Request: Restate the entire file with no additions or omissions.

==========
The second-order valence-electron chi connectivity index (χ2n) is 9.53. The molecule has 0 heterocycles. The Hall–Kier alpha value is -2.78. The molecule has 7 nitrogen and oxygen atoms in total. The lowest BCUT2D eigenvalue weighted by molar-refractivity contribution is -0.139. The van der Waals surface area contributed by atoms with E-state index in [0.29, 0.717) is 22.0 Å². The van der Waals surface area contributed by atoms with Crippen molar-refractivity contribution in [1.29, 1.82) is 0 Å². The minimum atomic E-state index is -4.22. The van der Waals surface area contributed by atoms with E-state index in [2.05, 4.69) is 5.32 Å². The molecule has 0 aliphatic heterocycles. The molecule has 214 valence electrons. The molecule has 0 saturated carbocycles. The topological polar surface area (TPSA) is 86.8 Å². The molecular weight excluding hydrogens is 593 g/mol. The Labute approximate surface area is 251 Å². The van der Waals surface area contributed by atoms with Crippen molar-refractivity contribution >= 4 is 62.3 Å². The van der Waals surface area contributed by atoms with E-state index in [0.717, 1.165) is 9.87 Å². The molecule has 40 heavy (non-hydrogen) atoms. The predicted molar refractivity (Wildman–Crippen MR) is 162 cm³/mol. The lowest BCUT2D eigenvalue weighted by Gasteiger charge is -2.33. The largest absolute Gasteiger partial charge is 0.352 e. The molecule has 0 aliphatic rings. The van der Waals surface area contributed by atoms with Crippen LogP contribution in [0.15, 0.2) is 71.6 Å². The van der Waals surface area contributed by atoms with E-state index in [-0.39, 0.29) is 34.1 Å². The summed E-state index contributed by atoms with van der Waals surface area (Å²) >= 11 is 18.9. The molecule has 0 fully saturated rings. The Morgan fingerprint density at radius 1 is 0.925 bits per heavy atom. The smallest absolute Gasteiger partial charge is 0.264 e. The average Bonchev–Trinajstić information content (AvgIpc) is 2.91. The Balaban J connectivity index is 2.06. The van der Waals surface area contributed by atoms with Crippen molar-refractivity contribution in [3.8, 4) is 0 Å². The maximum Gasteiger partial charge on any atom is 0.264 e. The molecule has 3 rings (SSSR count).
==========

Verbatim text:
The second-order valence-electron chi connectivity index (χ2n) is 9.53. The molecule has 0 heterocycles. The Hall–Kier alpha value is -2.78. The molecule has 7 nitrogen and oxygen atoms in total. The lowest BCUT2D eigenvalue weighted by molar-refractivity contribution is -0.139. The van der Waals surface area contributed by atoms with E-state index in [0.29, 0.717) is 22.0 Å². The van der Waals surface area contributed by atoms with Crippen molar-refractivity contribution in [1.29, 1.82) is 0 Å². The minimum atomic E-state index is -4.22. The van der Waals surface area contributed by atoms with E-state index in [2.05, 4.69) is 5.32 Å². The molecule has 0 aliphatic heterocycles. The molecule has 214 valence electrons. The molecule has 0 saturated carbocycles. The topological polar surface area (TPSA) is 86.8 Å². The molecular weight excluding hydrogens is 593 g/mol. The Labute approximate surface area is 251 Å². The van der Waals surface area contributed by atoms with Crippen molar-refractivity contribution >= 4 is 62.3 Å². The van der Waals surface area contributed by atoms with E-state index in [0.717, 1.165) is 9.87 Å². The molecule has 40 heavy (non-hydrogen) atoms. The predicted molar refractivity (Wildman–Crippen MR) is 162 cm³/mol. The lowest BCUT2D eigenvalue weighted by Gasteiger charge is -2.33. The largest absolute Gasteiger partial charge is 0.352 e. The molecule has 0 aliphatic rings. The van der Waals surface area contributed by atoms with Crippen LogP contribution in [0.15, 0.2) is 71.6 Å². The van der Waals surface area contributed by atoms with E-state index in [-0.39, 0.29) is 34.1 Å². The summed E-state index contributed by atoms with van der Waals surface area (Å²) >= 11 is 18.9. The molecule has 0 fully saturated rings. The Morgan fingerprint density at radius 1 is 0.925 bits per heavy atom. The smallest absolute Gasteiger partial charge is 0.264 e. The average Bonchev–Trinajstić information content (AvgIpc) is 2.91. The Balaban J connectivity index is 2.06. The van der Waals surface area contributed by atoms with Crippen molar-refractivity contribution in [3.8, 4) is 0 Å². The maximum Gasteiger partial charge on any atom is 0.264 e. The molecule has 3 rings (SSSR count).